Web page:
Transport: Refrigerated (2-8°C or 36-46°F), with the completed MERS Patient Under Investigation form
- Specimens submitted without prior approval for testing from the Michigan Department of Health and Human Services (MDHHS).
- Specimens in bacterial transport systems.
- Specimens submitted on cotton or calcium alginate swabs or on wood shaft swabs.
- Specimens submitted on dry swabs.
- Specimens not collected and processed as indicated.
Specimen Stability for Testing:
Room Temperature (20-26°C or 68-78.8°F): Unacceptable
Refrigerated (2-8°C or 36-46°F): 72 hours
Frozen (-20°C/-4°F or below): 1 month
Specimen Storage in Department Prior to Disposal:
No specimens will be stored in the Laboratory.
All testing is performed by the Michigan Department of Health and Human Services following acquisition of approval for testing from that institution.
Monday - Friday.
Results available in 1-3 days.
Nucleic Acid Amplification (real-time PCR, CDC methodology)/Serology (IgM).
This assay determines the presence of nucleic acid (RNA) from the Middle Eastern Respiratory Syndrome Coronavirus (MERS-CoV) in clinical specimens from patients in the first two weeks of their illness and who have been exposed to persons or animals with the disease. The serologic assay determines the presence of antibodies to MERS-CoV after the first four days of their illness.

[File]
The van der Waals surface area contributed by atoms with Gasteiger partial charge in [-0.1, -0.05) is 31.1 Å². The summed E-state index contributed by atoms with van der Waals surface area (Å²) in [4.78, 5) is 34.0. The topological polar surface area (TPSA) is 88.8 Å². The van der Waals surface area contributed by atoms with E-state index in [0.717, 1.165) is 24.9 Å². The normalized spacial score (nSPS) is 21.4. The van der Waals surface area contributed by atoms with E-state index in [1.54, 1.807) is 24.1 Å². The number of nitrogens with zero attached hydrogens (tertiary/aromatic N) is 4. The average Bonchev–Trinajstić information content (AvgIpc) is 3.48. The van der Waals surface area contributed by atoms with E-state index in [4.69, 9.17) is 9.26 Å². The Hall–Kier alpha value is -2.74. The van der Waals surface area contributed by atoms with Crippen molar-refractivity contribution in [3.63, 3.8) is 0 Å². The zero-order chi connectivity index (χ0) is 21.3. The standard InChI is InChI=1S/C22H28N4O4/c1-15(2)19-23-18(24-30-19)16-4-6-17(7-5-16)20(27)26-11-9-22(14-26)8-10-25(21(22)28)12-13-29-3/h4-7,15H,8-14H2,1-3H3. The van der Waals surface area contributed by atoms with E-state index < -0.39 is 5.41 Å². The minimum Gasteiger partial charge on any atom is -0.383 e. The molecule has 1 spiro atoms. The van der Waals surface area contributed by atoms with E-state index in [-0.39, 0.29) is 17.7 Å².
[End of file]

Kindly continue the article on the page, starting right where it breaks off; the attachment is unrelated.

MERS-CoV causes both upper and lower respiratory disease. Pneumonia due to MERS-CoV ranges from mild to severe and may require hospitalization including ICU management. In some cases, kidney failure has developed. There may be gastrointestinal symptoms including nausea, vomiting and diarrhea and these may precede the respiratory disease. Asymptomatic infections have been noted through contact investigations. As of June 10, 2015, the World Health Organization has reported the fatality rate of laboratory confirmed cases was approximately 37%.
In 2012, a novel human coronavirus was reported as the etiology of severe community-acquired pneumonia. This virus is now known as the Middle Eastern Respiratory Syndrome Coronavirus. Since that time, cases have continued to be detected in the Arabian Peninsula with a few travel-related cases detected elsewhere. In the spring of 2014, there has been a remarkable increase in the number of cases of MERS-CoV infection as well as an increase in the number of countries reporting cases. The World Health Organization Emergency Committee reviewed the situation and found “no sustained chains of human-to-human transmission” but stated concern about the trend.
The incubation period is unknown. However for secondary cases of human-to-human transmission, the median incubation period is 5 days (range 3-12 days).
Little is known about the transmission of this virus. The virus does not seem to pass easily from person to person unless there is close contact, such as occurs when providing unprotected care to a patient. There have been clusters of cases in health‐care facilities, where human‐to‐human transmission appears to be more efficient, especially when infection prevention and control practices are inadequate. Thus far, no sustained community transmission has been documented. The MERS virus has been isolated from camels in Egypt, Qatar, and Saudi Arabia and other reservoirs may exist.